Imagine if you were cycling somewhere, and the Cyber Truck pulled up next to you at a junction. How would it make you feel? Intimidated? Unsettled? Small? Irrelevant? More imaginative or less? Characters from books we read as children had vehicles that were colourful, characterful, and which defined their individuality. It is hard to imagine Noddy behind the wheel of a Cyber Truck. It really wouldn’t work. Or these guys…

Also, the Cyber Truck does not help us imagine the transport systems of the future. A future of cities rich with connection, with far less cars and trucks, with public transport so amazing that you’d never even feel the need to own a vehicle. Roads, formerly full of cars, now full of gardens, play spaces, social spaces and art. If we must have private vehicles, they should be more lightweight, customisable, beautiful and curiosity-generating, repairable and recyclable. As speed limits fall in our cities, so the diversity of vehicles that become possible will blossom.

The most exciting and imagination-nurturing solutions I see tend to be so much smaller and more humble than Musk’s visions. Suitcases fitted with an electric motor that you can sit on. The amazing cargo bike revolution building around the world as captured so beautifully in Liz Canning’s recently-released film “Motherload”.

The French company XYT who are building ultra-modular electric vehicles that can be easily customised. As they put it, “clients can compose their own tailored vehicles to their image, needs and desires”. Cities where cyclists have their own whole realms to travel through separated from traffic rather than just by a white line. Or how about buses that encourage conversation and reading? Trams that also distribute locally-grown food? Why not? Just the mental pictures you’ll have generated reading about those options will have expanded your sense of what the future could be.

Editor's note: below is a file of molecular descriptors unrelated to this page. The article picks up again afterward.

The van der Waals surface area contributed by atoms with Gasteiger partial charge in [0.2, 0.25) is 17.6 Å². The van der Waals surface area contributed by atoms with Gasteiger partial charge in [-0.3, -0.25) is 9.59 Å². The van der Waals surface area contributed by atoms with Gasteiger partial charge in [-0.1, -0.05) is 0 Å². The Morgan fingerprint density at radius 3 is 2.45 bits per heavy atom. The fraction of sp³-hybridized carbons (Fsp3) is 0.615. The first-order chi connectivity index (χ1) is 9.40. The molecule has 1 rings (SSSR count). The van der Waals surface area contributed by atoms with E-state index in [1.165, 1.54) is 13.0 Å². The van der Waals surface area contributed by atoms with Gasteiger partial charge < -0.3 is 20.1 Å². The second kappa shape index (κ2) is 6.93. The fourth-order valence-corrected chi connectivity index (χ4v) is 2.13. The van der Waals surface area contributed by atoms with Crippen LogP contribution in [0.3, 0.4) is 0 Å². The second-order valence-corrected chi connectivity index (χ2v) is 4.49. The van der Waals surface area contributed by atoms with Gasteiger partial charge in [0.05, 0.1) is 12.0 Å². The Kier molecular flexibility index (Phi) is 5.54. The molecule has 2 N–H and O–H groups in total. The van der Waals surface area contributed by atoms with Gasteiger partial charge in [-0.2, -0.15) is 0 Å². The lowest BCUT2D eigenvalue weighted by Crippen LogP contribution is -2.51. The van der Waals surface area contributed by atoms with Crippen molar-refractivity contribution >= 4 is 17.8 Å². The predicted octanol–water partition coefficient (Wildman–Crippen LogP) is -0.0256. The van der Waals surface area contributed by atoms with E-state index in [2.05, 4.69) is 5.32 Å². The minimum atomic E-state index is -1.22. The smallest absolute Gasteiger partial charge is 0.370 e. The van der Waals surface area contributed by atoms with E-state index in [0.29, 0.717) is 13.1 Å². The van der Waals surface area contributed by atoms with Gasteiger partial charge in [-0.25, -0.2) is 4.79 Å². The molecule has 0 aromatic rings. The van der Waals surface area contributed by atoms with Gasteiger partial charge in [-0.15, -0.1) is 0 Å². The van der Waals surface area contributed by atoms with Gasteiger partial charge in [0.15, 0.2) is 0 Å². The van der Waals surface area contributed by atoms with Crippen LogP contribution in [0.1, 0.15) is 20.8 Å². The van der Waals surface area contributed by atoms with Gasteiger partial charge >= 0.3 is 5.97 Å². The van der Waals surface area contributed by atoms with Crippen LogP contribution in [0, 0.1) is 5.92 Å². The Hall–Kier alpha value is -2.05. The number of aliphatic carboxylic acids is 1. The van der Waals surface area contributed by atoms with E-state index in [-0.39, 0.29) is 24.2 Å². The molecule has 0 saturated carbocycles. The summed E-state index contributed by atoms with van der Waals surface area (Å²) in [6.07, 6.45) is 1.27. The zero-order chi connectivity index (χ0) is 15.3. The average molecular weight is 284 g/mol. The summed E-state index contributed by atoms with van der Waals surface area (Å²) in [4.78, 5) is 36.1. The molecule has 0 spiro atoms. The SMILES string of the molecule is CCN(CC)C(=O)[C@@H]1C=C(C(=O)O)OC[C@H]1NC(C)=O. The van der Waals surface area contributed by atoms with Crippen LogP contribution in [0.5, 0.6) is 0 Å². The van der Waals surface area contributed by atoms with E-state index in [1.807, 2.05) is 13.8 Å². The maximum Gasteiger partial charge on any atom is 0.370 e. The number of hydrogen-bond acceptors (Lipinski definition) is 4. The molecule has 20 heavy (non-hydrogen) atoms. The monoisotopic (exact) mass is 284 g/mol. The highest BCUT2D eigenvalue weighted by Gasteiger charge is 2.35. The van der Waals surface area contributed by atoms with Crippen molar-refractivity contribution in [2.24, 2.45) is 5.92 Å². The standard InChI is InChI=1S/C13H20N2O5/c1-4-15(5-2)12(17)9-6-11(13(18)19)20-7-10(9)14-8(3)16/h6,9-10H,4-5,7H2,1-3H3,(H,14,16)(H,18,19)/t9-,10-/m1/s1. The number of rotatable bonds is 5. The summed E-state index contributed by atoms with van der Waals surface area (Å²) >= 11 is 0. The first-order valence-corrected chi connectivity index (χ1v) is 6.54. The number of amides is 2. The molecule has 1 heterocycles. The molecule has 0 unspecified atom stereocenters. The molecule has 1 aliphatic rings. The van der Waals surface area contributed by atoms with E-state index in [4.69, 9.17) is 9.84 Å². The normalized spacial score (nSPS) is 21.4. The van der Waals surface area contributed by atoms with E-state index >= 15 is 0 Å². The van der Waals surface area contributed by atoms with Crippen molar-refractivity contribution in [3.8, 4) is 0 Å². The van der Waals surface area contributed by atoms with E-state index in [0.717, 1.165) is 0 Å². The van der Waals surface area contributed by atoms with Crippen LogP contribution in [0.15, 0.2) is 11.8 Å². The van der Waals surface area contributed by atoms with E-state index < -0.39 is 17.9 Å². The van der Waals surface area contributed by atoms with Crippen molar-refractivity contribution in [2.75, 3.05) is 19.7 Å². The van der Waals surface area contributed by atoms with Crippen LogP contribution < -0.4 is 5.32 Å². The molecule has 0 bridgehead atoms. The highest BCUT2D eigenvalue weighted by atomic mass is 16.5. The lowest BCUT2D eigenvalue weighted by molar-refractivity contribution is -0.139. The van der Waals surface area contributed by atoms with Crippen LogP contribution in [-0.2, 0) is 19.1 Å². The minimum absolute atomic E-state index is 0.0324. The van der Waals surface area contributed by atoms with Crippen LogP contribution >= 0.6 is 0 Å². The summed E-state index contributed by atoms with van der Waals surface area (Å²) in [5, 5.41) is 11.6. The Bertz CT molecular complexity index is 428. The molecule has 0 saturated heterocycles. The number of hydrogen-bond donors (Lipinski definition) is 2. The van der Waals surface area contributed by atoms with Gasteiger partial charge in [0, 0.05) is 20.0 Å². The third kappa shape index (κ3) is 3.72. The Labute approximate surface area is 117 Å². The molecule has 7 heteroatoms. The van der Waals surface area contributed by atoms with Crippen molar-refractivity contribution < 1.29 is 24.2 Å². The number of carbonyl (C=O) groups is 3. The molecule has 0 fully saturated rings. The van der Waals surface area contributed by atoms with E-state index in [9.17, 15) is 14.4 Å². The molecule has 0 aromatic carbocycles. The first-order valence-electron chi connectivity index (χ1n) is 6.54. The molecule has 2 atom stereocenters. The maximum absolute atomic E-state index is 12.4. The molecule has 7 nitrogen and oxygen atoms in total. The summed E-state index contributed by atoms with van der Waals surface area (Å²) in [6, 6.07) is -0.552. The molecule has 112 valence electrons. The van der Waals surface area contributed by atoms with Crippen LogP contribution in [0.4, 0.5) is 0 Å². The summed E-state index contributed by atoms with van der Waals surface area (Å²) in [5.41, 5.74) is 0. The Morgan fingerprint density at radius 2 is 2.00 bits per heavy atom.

XYT’s vehicles.

In Argentina, artist Raul Lemesoff has created ‘Weapon of Mass Instruction’, a tank-like vehicle with a rotating turret, whose outside surface stores around 900 books. He roams through the streets of Buenos Aires inviting people to borrow the books on one condition, that they read them. Now imagine THAT pulling up alongside you at the traffic lights. How might it help you embrace the climate emergency with a spirit of “what if?” and of “why not?”

I was recently in Paris for international car-free day. I cycled through the streets with around 300 people in a Critical Mass-style bike ride, accompanied by an electric vehicle that was a lighthouse, complete with speakers playing seagull noises, to a neighbourhood that had closed its streets to cars and renamed its streets for the occasion. There was a ‘Street of Play’, a ‘Book Street’, ‘Dance Alley’, ‘The Boulevard of Resilience’, ‘The Road of the Future’ and my favourite, ‘the Street of Improbably Meetings’. It was a taste of the streets of the future in a way that the ‘Cyber Truck’ can only dream of.

The stories we tell about the future, and the feelings that those stories evoke, really matter. They can open up or shut down possibility. We told stories about going to the moon for decades before we actually went, fuelled in part by the longing those stories evoked. In the same way, the things we design and the way we design them, the shapes, colours and forms we use, really matter. That ability to “see things as if they could be otherwise” does not happen by magic, nor is it actually particularly robust. It needs the right conditions created in which it can emerge and flourish, and the Cyber Truck creates exactly the wrong conditions.

 

My thanks to Julien Dossier for suggesting some of the examples in this blog to me on a long train journey the other day.